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Image / Self / Real-life Stories

‘New York is burning. There’s a flipping cat stuck under the floorboards’


By Sophie Grenham
09th Sep 2021
‘New York is burning. There’s a flipping cat stuck under the floorboards’

Sophie Grenham reflects on 9/11, 20 years ago

It’s the end of the summer and my family and I begin the tedium of packing after several weeks at our holiday home in coastal south Cork. I’m seventeen and due to start at UCD tomorrow.

Of course, we can’t leave because there’s a cat trapped under the floorboards.

I can’t fathom how it got in there in the first place. All I remember is the patio doors being open, a set of black and white legs skittering up the stairs, and much indignant roaring from my father.

My mother and I don’t understand what all the fuss is about. ‘It’s just a cat, Dad,’ I say, calmly. ‘Surely it’ll find its way out when we’re gone? I don’t want to miss registration.’ But Dad is having none of it.

"For a few seconds, I’m not sure what we’re looking at. I see a fuzzy image of two skyscrapers. One of them is on fire, black smoke billowing from a gaping hole at the top. I remember they’re the Twin Towers, which I saw when we visited my parents’ friend Vicky only last year"

‘No!’ he booms. ‘We’re not leaving until that thing is found, or it’ll crawl into a nook and die and we’ll never get the smell out!’ So begins a waiting game. Without a word, my older brother Michael pulls a deck chair up to the patio doors and lights a cigarette, resigned. We soon hear faint yowls from the cat, as it realises its predicament.

It’s going to be a long afternoon.

Mum and I escape to the village pub for lunch, leaving the men to keep watch. We manage to nab the last two seats at the counter, where we order baked mussels in breadcrumbs and garlic butter, and their signature dish, French onion soup. This gastronomic wonder is covered in melted gruyère cheese that drips down the side of the bowl and sets, leaving crusty morsels which I love to pick off and savour. Sadly, they’ve since changed the recipe.

Our seaside house belonged to my late grandparents. They liked coming to this very pub where my grandfather gifted the owners an angry rubber shark from Jaws in 1975. It still dangles, faded, on a string in the front window, incongruous among curiosities such as milk jugs, bird cages, booze miniatures and jolly figurines. It must take them an age to clean it all.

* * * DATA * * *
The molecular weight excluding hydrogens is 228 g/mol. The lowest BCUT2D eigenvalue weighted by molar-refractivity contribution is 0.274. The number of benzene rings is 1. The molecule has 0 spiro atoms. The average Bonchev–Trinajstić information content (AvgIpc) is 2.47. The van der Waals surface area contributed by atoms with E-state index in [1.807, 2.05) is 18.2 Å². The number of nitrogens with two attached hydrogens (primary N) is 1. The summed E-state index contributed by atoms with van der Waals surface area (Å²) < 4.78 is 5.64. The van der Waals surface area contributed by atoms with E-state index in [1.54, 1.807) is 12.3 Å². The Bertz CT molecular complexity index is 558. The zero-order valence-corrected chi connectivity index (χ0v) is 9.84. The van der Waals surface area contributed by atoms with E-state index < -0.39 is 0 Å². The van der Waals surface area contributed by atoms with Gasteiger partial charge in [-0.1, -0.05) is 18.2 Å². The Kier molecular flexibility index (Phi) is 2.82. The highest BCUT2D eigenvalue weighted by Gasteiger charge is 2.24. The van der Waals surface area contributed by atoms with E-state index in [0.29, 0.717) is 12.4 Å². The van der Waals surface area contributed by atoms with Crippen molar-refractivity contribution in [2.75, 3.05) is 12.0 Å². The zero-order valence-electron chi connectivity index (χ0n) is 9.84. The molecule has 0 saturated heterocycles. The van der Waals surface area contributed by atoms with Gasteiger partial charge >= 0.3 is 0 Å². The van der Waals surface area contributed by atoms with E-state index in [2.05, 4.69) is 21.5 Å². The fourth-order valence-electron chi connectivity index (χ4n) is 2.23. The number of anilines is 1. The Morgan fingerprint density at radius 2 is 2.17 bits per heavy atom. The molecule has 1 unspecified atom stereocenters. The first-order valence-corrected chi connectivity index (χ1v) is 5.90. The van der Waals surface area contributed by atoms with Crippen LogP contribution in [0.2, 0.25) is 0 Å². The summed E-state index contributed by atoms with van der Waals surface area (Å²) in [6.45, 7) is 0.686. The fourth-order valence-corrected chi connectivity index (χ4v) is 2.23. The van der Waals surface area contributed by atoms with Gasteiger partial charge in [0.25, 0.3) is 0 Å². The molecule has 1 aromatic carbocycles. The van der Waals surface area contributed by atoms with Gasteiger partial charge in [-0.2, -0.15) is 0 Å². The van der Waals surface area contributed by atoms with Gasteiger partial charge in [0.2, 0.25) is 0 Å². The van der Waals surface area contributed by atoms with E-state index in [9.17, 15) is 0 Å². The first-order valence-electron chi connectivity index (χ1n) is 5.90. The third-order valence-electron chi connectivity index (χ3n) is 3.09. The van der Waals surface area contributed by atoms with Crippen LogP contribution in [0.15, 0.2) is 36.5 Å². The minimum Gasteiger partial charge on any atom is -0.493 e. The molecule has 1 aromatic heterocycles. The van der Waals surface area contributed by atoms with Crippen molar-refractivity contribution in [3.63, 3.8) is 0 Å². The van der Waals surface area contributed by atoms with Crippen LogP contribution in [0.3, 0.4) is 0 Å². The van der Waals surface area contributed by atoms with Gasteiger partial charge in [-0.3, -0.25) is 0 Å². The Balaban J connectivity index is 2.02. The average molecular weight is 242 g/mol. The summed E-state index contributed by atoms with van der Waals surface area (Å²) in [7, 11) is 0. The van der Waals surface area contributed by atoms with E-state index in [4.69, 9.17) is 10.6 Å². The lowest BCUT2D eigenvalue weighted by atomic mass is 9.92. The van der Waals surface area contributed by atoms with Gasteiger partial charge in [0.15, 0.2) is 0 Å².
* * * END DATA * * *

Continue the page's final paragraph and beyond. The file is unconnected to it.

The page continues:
When our food arrives, a hush deadens the room. I freeze, broth slopping from my spoon back into the bowl. There’s a clatter behind the bar as staff scrabble for the television remote and turn the volume up.

For a few seconds, I’m not sure what we’re looking at. I see a fuzzy image of two skyscrapers. One of them is on fire, black smoke billowing from a gaping hole at the top. I remember they’re the Twin Towers, which I saw when we visited my parents’ friend Vicky only last year. I’ve known Vicky since I was five-years-old – she taught me how to eat spaghetti properly. I observe Kay Burley’s stunned face on Sky News, telling us what little she knows. Something about a plane crashing into the World Trade Center.

"Haunting scenes show bewildered souls covered in ash, roaming the streets. All international flights are suspended indefinitely. New York is burning."

‘That can’t be New York,’ I mouth. I feel like I’m watching Independence Day and the mothership is about to start firing.

A second plane flies into the second tower. Gasps of horror ripple through the pub. My father calls my mother on her mobile. He’s just spoken to Vicky, who lives near Central Park – she and her son Chris are safe. The World Trade Center is on the south end of the island, so we don’t need to worry. Yet we are anything but calm. We finish up our lunch and hurry back to the house.

When we arrive, Michael and Dad are dug into the news, their cat lookout posts long abandoned. The phone is going nuts. They say what happened is an act of terrorism by a group called Al-Qaeda, led by some guy named Bin Laden. Haunting scenes show bewildered souls covered in ash, roaming the streets. All international flights are suspended indefinitely. New York is burning.

I’m supposed to start university in the next 24 hours. There’s a flipping cat under the floorboards.

This all feels like a really bad dream, only none of us get to wake up. As the fire gradually subsides and New York’s emergency services rescue who they can, so begins the recovery. While our backs are turned, the cat slips out – at least we think he did. We overload the car and lock up our summer lives.

"Starting the next chapter shouldn’t feel any stranger than it needs to be"

When I arrive at UCD the following day, all flags are at half mast. The college is eerily silent for a first day. I meet my future best friend in the registration queue and we chat
excitedly about what classes we’re taking.

Since 2001, we’ve had to remove shoes, belts and jackets at airport security and aren’t allowed liquids or pastes over 100ml. Air travel changed forever when America ceased to
be invincible – but it had no bearing on my college life.

If I’ve learned anything about human nature in the last two decades, it’s this – you can get used to anything. I wonder how undergraduates in the era of Covid-19 will manage this new reality, meeting their classmates and professors for the first time – in masks. Starting the next chapter shouldn’t feel any stranger than it needs to be. Staff and students
will adapt and get on with their education as best they can. And who knows? Maybe one of today’s freshers will tell their story in 2041.

And so the cycle continues.

I just hope it did for the poor cat.